I'm 14 and would like to switch doctors because I have been seeing a pediatrician. At what age do most people switch? How do I do it?
There's no set age for making switching from a pediatrician to an adult doctor — it can be whenever a person feels ready. Most pediatricians stop seeing patients somewhere between the ages of 18 and 21, so you'll need to make the switch eventually. Now is a good time to take the first step and start getting involved in making decisions about your health.
Pediatricians are trained to treat teens, so it's perfectly fine to continue to see your pediatrician as long as you feel comfortable. However, some people find it harder to connect with their childhood doctors as they get older. It's not easy to talk about serious topics like gyn exams if you have a doc who still thinks it's cute to tickle your belly and hand out Spongebob stickers. If you think you've outgrown your pediatrician, talk to your parents about making a switch.
Since there's so much going on health-wise during our teen years, you may want to see a health care provider who specializes in caring for teens. Adolescent medicine specialists have extra training in the medical and emotional issues that many teens face. Visit the Society for Adolescent Medicine's website. They have a database to help people find an adolescent health professional.
Can't find an adolescent medicine specialist in your area? Don't worry — family practitioners, internists, or ob/gyns can help you too. Ask your parents or older siblings to suggest doctors, or get recommendations from your school nurse.
Reviewed by: Mary L. Gavin, MD
Date reviewed: April 2012
*Names have been changed to protect user privacy.
|American Medical Association (AMA) The AMA has made a commitment to medicine by making doctors more accessible to their patients. Contact the AMA at: American Medical Association|
515 N. State St.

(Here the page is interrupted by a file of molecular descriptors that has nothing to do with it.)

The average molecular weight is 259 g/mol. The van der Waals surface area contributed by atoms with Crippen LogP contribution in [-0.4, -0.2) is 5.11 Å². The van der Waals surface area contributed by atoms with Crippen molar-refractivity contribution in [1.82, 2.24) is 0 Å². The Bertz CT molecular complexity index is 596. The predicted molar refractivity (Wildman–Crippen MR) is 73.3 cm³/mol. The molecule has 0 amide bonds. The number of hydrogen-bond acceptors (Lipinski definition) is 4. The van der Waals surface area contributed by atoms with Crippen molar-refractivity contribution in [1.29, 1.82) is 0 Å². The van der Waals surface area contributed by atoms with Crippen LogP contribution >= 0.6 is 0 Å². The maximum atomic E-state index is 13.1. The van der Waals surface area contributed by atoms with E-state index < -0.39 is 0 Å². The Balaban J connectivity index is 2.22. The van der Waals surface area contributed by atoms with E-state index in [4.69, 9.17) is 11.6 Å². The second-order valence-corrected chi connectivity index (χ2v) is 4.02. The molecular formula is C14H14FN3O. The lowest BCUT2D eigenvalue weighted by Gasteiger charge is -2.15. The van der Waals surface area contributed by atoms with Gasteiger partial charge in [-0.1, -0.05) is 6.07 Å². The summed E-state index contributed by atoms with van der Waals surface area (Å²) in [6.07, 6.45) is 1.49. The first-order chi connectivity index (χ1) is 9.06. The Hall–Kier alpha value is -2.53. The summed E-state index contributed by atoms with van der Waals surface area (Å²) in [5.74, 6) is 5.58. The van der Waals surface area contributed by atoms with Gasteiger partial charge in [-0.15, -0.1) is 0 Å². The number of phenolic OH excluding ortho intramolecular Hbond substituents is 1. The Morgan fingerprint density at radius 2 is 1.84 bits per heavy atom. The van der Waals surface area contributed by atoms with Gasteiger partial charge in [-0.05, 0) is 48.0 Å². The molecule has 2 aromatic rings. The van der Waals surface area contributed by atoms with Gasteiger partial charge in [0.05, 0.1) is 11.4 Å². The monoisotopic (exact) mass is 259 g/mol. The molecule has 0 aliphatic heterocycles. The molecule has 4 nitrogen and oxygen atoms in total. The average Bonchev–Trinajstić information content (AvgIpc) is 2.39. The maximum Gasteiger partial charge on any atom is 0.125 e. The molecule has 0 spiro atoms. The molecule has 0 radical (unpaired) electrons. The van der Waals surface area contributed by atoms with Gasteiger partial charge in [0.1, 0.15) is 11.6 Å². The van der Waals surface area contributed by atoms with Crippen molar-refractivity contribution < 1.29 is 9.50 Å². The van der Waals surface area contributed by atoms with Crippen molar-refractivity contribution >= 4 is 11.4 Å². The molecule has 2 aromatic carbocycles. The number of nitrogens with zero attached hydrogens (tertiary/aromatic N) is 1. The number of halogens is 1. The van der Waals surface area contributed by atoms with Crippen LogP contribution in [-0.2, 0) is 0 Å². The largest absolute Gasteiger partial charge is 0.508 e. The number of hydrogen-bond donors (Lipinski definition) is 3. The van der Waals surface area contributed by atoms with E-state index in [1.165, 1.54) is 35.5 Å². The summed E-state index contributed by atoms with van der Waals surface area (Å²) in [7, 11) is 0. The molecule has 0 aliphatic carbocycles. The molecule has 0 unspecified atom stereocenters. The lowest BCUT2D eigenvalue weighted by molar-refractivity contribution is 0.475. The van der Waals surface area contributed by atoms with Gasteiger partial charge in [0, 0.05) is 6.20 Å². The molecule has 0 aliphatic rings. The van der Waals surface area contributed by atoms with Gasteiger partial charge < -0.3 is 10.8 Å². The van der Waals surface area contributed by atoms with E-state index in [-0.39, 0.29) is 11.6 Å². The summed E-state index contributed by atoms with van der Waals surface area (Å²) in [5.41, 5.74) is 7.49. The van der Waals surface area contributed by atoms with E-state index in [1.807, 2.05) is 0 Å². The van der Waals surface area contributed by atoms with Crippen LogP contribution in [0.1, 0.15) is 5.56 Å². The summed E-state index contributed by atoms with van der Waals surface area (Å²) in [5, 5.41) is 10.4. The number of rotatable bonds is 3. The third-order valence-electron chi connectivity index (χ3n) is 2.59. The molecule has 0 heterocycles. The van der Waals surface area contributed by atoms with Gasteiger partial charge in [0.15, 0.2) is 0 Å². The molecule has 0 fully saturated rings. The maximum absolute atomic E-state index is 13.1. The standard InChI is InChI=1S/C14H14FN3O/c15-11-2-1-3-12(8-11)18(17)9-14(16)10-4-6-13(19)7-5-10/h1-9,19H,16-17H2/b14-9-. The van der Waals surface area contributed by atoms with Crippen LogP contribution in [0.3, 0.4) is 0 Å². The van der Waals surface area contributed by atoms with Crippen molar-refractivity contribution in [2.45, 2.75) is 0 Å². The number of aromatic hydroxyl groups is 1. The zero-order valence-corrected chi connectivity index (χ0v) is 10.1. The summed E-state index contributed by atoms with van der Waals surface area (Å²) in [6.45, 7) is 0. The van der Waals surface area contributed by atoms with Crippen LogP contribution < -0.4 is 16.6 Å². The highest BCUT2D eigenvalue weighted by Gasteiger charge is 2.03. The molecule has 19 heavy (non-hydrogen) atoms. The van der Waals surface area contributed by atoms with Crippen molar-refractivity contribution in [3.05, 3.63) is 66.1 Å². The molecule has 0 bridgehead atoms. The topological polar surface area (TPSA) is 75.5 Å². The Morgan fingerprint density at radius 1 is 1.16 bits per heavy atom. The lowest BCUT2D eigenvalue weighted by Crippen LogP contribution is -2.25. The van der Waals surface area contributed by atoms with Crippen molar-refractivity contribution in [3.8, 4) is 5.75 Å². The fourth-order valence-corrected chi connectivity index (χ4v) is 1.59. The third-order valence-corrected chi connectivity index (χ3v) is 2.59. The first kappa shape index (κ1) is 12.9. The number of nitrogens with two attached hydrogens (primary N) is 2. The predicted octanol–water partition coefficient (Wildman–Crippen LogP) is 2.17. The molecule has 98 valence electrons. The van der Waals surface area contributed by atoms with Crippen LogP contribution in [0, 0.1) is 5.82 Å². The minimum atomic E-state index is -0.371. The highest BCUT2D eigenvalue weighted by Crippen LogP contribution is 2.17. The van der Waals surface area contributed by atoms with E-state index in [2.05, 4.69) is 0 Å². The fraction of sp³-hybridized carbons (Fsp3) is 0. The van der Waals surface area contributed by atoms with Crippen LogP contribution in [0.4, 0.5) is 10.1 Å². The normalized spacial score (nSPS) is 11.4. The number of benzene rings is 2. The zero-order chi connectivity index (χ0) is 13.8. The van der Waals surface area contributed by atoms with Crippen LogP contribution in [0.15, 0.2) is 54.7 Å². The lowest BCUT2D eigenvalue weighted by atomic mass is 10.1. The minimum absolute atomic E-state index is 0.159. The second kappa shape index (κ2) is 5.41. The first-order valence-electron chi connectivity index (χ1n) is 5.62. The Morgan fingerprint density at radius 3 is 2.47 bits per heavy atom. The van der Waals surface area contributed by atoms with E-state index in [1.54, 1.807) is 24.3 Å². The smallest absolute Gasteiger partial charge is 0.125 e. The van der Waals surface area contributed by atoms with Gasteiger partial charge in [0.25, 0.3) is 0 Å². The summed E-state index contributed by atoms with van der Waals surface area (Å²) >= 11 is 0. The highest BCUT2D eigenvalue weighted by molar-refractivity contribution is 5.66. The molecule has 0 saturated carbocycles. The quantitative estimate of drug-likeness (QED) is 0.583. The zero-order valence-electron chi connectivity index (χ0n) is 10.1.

Chicago, IL 60610
|Society for Adolescent Medicine The Society for Adolescent Medicine is committed to advancing the health and well-being of adolescents. Their site also offers a locator for adolescent health professionals.|
|Adolescent Health Transition Project This is a health and transition resource for adolescents with special health care needs, chronic illnesses, and physical or developmental disabilities.|
|American College of Obstetricians and Gynecologists (ACOG) This site offers information on numerous health issues. The women's health section includes readings on pregnancy, labor, delivery, postpartum care, breast health, menopause, contraception, and more.|
|Adolescent Medicine Specialists Adolescent medicine doctors are specialists who have extra training in the medical and emotional issues that many teens face.|
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|Primary Care Doctors: Who's Who A primary care physician is your first stop for medical care. Find out more about the primary care doctors who treat teens.|
|What Can I Expect From the Gynecologist? Find out what the experts have to say.|
|Finding Low-Cost Medical Care If you need medical care but don't think you can afford it, you're not alone. Get tips on finding low-cost or free care in this article for teens.|
|Talking to Your Doctor Your best resource for health information and advice is your doctor - the person who knows you, your medical history, and accurate medical information to answer your questions.|
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